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Trader's Corner

BELLWETHERS; also, On Balance Volume (OBV)

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I have your 5-18-05 (Trader's Corner) article "Achieving More Winning Traders: Systems Trading, Part 2", but I can't remember reading Part I. Can you tell me what date this Trader's Corner article was written so I can read it?

Part 1 actually was not titled 'Systems Trading' at the top of the column. It is within my 5/11/05 Trader's Corner article, titled "Getting more winning trades". The lion's share of that column is the section sub-titled "TRADING SYSTEMS; Part 1". I began the discussion of this topic there. 

I'm afraid my effort was only an introduction to this area as well as some of the rationale for devising and testing your own trading ideas in a systematized trading strategy; e.g., a 'system' generating buy/sell 'signals', plus commonly, an exit strategy for losing trades, etc. 

Software that does this, such as the one I know TradeStation, the premier player in this field, can be quite worthwhile to use. Even if you only use it to test winning and losing percentages from using various indicator settings, as well as which indicator variables (e.g., 'length' or optimal levels for 'overbought' or 'oversold') make for the most winning trades. 

System Trading Part 1, as part of my 5/11 Trader's Corner, is found in the online OI Newsletter by clicking here 

System Trading Part 2, which comprises my 5/18 Trader's Corner article is found in the online OI Newsletter by clicking here


I have a number of recurring themes that I write about ('a broken record'?!) and one is the idea of stocks or indices that are bellwethers for the major market indices; e.g., the S&P 500 (SPX) and the Nasdaq Composite (COMPWh

When we think of a bell ringing as signaling danger or as something to stop and pay attention, this idea is also meaningful in relation to trading the market. There is the concept of a bellwether stock or a bellwether sector, that by ITS price action, can tip us off ahead of or AS a top or bottom is forming in the major indexes. 

In the Nasdaq, there are certain companies and market sector (e.g., semiconductor stock sector SOX index) indexes that by virtue of their size or relative importance will be virtual "stand-ins" for, or will be closely linked to, a market index or average. 

I use the example in my book (Essential Technical Analysis) of the earliest bellwether index I know of - the role the Dow Transportation average (TRAN) plays as a related or linked average, to the Dow Industrials (INDU) -- if one average or the other fails to accompany the other to a new high or low, this is a bullish or bearish divergence. Note here that the action of the bellwether can be a bullish omen; e.g., if TRAN resists falling to a major new low along with INDU.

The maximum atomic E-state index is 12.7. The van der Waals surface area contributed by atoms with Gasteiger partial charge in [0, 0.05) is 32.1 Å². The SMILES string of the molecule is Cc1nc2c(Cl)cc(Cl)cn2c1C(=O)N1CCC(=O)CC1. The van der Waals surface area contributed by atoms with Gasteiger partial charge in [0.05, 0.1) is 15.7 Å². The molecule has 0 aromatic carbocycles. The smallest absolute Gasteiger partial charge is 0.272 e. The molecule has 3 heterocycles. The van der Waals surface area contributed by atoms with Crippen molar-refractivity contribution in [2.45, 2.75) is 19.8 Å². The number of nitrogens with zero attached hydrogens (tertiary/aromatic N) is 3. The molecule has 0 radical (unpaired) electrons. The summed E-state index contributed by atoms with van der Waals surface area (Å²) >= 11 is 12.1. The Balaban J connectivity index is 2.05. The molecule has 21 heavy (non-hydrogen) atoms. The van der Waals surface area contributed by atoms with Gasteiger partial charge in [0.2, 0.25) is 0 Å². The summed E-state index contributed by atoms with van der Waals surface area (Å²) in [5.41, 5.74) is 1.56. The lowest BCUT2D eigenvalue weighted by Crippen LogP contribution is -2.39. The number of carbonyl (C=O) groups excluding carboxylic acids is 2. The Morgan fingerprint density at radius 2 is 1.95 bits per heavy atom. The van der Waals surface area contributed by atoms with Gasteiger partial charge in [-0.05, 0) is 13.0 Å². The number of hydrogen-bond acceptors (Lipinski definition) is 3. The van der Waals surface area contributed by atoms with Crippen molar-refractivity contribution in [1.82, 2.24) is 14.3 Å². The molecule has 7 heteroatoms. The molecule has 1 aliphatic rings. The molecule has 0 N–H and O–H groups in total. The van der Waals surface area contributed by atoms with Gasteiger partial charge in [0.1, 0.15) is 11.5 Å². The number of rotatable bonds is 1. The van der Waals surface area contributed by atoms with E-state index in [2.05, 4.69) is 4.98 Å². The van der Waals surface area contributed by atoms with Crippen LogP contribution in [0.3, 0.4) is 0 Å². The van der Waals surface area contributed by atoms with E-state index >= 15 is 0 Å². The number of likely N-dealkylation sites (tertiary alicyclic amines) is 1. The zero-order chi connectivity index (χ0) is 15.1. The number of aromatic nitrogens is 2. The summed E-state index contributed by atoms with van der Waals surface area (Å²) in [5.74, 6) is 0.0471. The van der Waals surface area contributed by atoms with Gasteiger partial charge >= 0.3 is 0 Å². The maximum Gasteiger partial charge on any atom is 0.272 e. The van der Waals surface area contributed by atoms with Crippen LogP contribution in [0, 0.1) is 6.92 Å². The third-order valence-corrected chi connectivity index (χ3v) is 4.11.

I've often written about the idea of where an Indicator, such as the Relative Strength Index (RSI) fails to also make a new high, or low, relative to what is happening with the price of the Index itself; such divergences are often tip offs to an impending top or bottom. Having a good idea that a top, or bottom, is forming is one of the most helpful things that can occur in terms of buying index puts or calls before the market breaks sharply from the existing trend. 

An example of a bearish Price/RSI Divergence is seen to the left in the S&P 100 (OEX) chart below ...

OEX fell to a new relative low around the middle of April, but at the time, the RSI was at higher low. This made for a bullish tip off to a possible (price) bottom and upside reversal.

In this situation seen above, the RSI acted in a manner similar to a "bellwether", but the main use of the term is to refer to a stock or an index that may be indicative for a possible similar turning point or reversal in the main averages. 

The idea for a key stock or index that acts as a bellwether is that a bellwether goes, "so goes the market". 

For example, Cisco Systems (CSCO) has been for a number of years, and I think still is, a bellwether stock in the Nasdaq. Intel Corp (INTC) tends to be another one, as is the Philadelphia Semiconductor Index (SOX).